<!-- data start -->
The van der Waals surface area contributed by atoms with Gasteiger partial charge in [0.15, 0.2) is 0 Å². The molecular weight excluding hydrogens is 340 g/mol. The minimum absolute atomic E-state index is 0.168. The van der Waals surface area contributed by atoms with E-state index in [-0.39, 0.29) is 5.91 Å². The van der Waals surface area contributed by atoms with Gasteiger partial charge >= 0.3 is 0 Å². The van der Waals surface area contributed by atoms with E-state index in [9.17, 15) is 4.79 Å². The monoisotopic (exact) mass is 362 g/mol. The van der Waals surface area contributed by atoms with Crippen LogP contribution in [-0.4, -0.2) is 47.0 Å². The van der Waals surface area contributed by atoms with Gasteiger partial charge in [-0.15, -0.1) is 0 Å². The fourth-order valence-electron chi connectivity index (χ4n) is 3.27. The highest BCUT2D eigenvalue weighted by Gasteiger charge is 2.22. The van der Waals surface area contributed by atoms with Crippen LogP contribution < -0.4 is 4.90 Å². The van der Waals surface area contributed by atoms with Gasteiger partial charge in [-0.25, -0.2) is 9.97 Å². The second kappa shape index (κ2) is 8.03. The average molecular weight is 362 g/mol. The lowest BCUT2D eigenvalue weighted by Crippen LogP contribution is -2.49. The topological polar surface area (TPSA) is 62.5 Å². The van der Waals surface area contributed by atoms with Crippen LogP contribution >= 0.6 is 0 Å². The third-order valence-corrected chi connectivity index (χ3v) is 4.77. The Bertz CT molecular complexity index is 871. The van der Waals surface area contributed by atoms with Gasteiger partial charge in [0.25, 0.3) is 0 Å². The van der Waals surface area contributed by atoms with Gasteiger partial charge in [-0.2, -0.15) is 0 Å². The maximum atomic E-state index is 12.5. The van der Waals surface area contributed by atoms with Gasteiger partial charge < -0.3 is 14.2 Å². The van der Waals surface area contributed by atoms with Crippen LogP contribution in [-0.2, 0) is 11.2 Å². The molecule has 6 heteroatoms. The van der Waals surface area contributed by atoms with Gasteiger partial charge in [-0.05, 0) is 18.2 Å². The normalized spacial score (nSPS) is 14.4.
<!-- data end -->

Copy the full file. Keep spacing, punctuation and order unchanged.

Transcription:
The van der Waals surface area contributed by atoms with Gasteiger partial charge in [0.15, 0.2) is 0 Å². The molecular weight excluding hydrogens is 340 g/mol. The minimum absolute atomic E-state index is 0.168. The van der Waals surface area contributed by atoms with E-state index in [-0.39, 0.29) is 5.91 Å². The van der Waals surface area contributed by atoms with Gasteiger partial charge >= 0.3 is 0 Å². The van der Waals surface area contributed by atoms with E-state index in [9.17, 15) is 4.79 Å². The monoisotopic (exact) mass is 362 g/mol. The van der Waals surface area contributed by atoms with Crippen LogP contribution in [-0.4, -0.2) is 47.0 Å². The van der Waals surface area contributed by atoms with Gasteiger partial charge in [-0.15, -0.1) is 0 Å². The fourth-order valence-electron chi connectivity index (χ4n) is 3.27. The highest BCUT2D eigenvalue weighted by Gasteiger charge is 2.22. The van der Waals surface area contributed by atoms with Crippen LogP contribution < -0.4 is 4.90 Å². The van der Waals surface area contributed by atoms with Gasteiger partial charge in [-0.25, -0.2) is 9.97 Å². The second kappa shape index (κ2) is 8.03. The average molecular weight is 362 g/mol. The lowest BCUT2D eigenvalue weighted by Crippen LogP contribution is -2.49. The topological polar surface area (TPSA) is 62.5 Å². The van der Waals surface area contributed by atoms with Crippen LogP contribution >= 0.6 is 0 Å². The third-order valence-corrected chi connectivity index (χ3v) is 4.77. The Bertz CT molecular complexity index is 871. The van der Waals surface area contributed by atoms with Gasteiger partial charge in [0.25, 0.3) is 0 Å². The van der Waals surface area contributed by atoms with Gasteiger partial charge in [-0.2, -0.15) is 0 Å². The maximum atomic E-state index is 12.5. The van der Waals surface area contributed by atoms with Gasteiger partial charge < -0.3 is 14.2 Å². The van der Waals surface area contributed by atoms with Crippen LogP contribution in [-0.2, 0) is 11.2 Å². The molecule has 6 heteroatoms. The van der Waals surface area contributed by atoms with Gasteiger partial charge in [-0.05, 0) is 18.2 Å². The normalized spacial score (nSPS) is 14.4.